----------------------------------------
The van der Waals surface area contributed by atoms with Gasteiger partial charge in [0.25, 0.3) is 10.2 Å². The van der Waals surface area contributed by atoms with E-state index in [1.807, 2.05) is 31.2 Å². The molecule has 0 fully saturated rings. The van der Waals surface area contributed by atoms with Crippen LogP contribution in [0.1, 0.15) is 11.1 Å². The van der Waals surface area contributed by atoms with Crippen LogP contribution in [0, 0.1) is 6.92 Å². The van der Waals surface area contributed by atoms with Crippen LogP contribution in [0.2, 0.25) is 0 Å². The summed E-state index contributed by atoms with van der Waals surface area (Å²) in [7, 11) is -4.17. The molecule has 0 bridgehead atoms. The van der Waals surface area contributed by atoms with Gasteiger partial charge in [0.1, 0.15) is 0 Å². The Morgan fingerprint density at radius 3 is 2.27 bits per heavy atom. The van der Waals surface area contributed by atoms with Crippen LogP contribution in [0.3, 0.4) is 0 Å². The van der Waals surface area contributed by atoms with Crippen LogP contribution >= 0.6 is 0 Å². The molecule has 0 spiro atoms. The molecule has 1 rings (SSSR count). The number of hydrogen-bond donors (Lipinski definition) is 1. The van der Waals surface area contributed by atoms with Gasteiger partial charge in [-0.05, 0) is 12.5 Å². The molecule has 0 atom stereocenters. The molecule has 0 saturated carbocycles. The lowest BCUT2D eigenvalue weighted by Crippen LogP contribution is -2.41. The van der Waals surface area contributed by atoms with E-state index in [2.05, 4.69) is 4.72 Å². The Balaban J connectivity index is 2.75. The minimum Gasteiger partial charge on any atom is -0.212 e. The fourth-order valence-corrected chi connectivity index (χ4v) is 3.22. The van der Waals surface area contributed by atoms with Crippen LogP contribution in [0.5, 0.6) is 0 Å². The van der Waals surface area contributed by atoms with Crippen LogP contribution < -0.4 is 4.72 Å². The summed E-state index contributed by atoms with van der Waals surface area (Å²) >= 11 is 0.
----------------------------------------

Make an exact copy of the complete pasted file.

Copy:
The van der Waals surface area contributed by atoms with Gasteiger partial charge in [0.25, 0.3) is 10.2 Å². The van der Waals surface area contributed by atoms with E-state index in [1.807, 2.05) is 31.2 Å². The molecule has 0 fully saturated rings. The van der Waals surface area contributed by atoms with Crippen LogP contribution in [0.1, 0.15) is 11.1 Å². The van der Waals surface area contributed by atoms with Crippen LogP contribution in [0, 0.1) is 6.92 Å². The van der Waals surface area contributed by atoms with Crippen LogP contribution in [0.2, 0.25) is 0 Å². The summed E-state index contributed by atoms with van der Waals surface area (Å²) in [7, 11) is -4.17. The molecule has 0 bridgehead atoms. The van der Waals surface area contributed by atoms with Gasteiger partial charge in [0.1, 0.15) is 0 Å². The Morgan fingerprint density at radius 3 is 2.27 bits per heavy atom. The van der Waals surface area contributed by atoms with Crippen LogP contribution in [0.3, 0.4) is 0 Å². The van der Waals surface area contributed by atoms with Crippen LogP contribution >= 0.6 is 0 Å². The molecule has 0 spiro atoms. The molecule has 1 rings (SSSR count). The number of hydrogen-bond donors (Lipinski definition) is 1. The van der Waals surface area contributed by atoms with Gasteiger partial charge in [-0.05, 0) is 12.5 Å². The molecule has 0 atom stereocenters. The molecule has 0 saturated carbocycles. The lowest BCUT2D eigenvalue weighted by Crippen LogP contribution is -2.41. The van der Waals surface area contributed by atoms with E-state index in [2.05, 4.69) is 4.72 Å². The Balaban J connectivity index is 2.75. The minimum Gasteiger partial charge on any atom is -0.212 e. The fourth-order valence-corrected chi connectivity index (χ4v) is 3.22. The van der Waals surface area contributed by atoms with Crippen LogP contribution in [0.5, 0.6) is 0 Å². The van der Waals surface area contributed by atoms with Crippen LogP contribution < -0.4 is 4.72 Å². The summed E-state index contributed by atoms with van der Waals surface area (Å²) >= 11 is 0.